Celebrating the launch of Lush Cosmetics’ Gorilla Perfume Volume IV collection, this global handmade skincare brand is touring the world with an interactive art installation which encourages visitors to immerse themselves in the new scents and experience the stories that inspired them.

The Gorilla Perfume Volume IV

The Gorilla Perfume Volume IV tour is making its only Canadian stop in Vancouver from September 26 to 30 at 536 Seymour Street in Downtown Vancouver.

The Gorilla Perfume Volume IV tour is making its only Canadian stop in Vancouver from September 26 to 30 at 536 Seymour Street in Downtown Vancouver.

The free gallery is the brainchild of Lush Head Perfumer Simon Constantine and Dallas-born Hal Samples, a visionary artist, whose body of work delves deeply into the meaning of home, the power of relationships, and the search for belonging.

Simon takes inspiration from his travels to create fragrances that illustrate stories of the places he has visited and the people he has met.  Perfume, to him, is a work of art and the medium of his self expression. Each collection of Gorilla perfumes – there’s been four so far– is treated like an “album” with each scent being a “track”.  In the same way that the melodies of music can bring back memories, the power of scent can also transport you back to a specific time and place.

Scents from Gorilla Perfume Volume IV

Fragrances from the Gorilla Perfume Volume IV Collection

Via 14 installations, including a life-size water tank-turned-hidden home and botanical-inspired room with scratch and sniff wallpaper, guests will be treated to an interactive sensory experience as they  journey through the exhibition.  Most of the inspiration behind each scent has a theme of humanity, social justice, and belonging.

Road from Damascus“, for example, is inspired by Simon’s travels through war-town Syria on an ingredient buying trip.  Experiencing checkpoints guarded at gunpoint and talking to refugees about their flight really brought home the reality of how much the world has changed.  The perfume has notes of bitter orange and Damascus rose.

Inspired by that same region, the “Cardamom Coffee” and “Manouche Zatar” perfumes reflect on the theme of hospitality and are experienced within a replica of a cozy Lebanese-style sitting room.  Spicy cardamom and rose recreate the warm hospitality Simon was shown at a refugee camp, by people who had lost most of their belongings.

The story behind "Cardamom Coffee" and "Manouche Zatar" Fragrances

The story behind “Cardamom Coffee” and “Manouche Zatar”

Back to North America, but continuing with the theme of home, the “I’m Home” perfume is inspired by the warm feeling of coming home, of fresh baking and that comforting sense of belonging.  Visitors to this gallery are encouraged to write on a shopping list blackboard what home means to you.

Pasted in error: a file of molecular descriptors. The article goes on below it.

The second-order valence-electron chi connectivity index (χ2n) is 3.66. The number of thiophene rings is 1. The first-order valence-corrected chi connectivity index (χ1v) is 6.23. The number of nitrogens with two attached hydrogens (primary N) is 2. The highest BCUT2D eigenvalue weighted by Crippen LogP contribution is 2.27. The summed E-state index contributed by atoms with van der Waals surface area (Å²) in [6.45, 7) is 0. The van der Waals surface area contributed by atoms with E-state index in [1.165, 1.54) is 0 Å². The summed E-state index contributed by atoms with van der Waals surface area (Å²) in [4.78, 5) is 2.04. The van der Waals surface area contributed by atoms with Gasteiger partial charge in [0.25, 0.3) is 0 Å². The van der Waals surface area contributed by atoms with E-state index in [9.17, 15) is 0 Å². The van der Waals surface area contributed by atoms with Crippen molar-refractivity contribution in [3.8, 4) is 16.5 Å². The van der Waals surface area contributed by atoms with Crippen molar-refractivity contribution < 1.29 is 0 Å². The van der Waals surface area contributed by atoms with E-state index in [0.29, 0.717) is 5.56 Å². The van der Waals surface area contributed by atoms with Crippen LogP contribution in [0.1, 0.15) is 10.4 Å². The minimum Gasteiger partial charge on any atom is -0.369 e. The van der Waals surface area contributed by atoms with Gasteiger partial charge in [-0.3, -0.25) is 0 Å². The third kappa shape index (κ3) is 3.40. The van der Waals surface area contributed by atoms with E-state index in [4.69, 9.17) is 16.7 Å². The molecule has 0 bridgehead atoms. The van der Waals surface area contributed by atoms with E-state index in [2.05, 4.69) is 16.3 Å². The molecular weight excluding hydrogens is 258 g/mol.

In the same installation, “Amelie Maeis the scent named after Simon’s youngest daughter.  At the young age of 8, she wanted her own perfume, so she wrote a list of ingredients in crayon, and from that, father and daughter created a sweet and floral scent packed with lavender and ylang ylang.

Still on the theme of home, I  loved the story behind the vintage room installation, representing Hal’s late grandmother in her youth, and then as an older lady. She was a glamorous vogue model in her youth and the installation features a vintage wardrobe with vintage clothes and accessories that you can try on, with a Polaroid for old fashioned selfies. If you’re taking a selfie in the mirror, you are encouraged to use a sepia filter to give your photo that vintage look!

As you move through the exhibit into Hal’s grandma’s sitting room, the scent evokes feelings of nostalgia. There’s even a rotary phone which rings, inviting you to pick it up. If you listen, you will hear actual audio recordings of Hal’s grandma and her chatter.

The scents from these two rooms are “Model” and “Sweet Grandma”. Both scents are for the art installation only and not for sale.

Tank Battle“, and its sweet notes of bubble gum and a blend of patchouli, labdanum and clove, is inspired by the story of Tachowa Covington, a homeless man from Los Angeles and the abandoned tank he turned into his home, which was subsequently tagged by graffiti artist Banksy.

Finally, the last installation asks the question “What Would Love Do?” and is a question we should all consider in these political times of uncertainty across North America.  c

Lush Cosmetics - What Would Love Do

What Would Love Do?

The “What Would Love Do?” installation features a giant blank wall which invites people to come and write on the space what their interpretation of that question is.

Of the 14 fragrances being introduced at this pop-up installation, only five (Cardamom Coffee, I’m Home, Amelie Mae, Rentless, and What Would Love Do?) will be sold in all shops across North America.  The others are exclusively sold at the pop-up, while the two fragrances inspired by Hal’s grandmother and Manouche Zatar, are not for sale at all.

To experience this interactive exhibit in person, visit the Lush Gorilla Tour Volume IV from September 26 to 28 (11am to 7pm) and September 29 to 30 (11am to 8pm) at 536 Seymour Street.  Admission is free to attend.SaveSave

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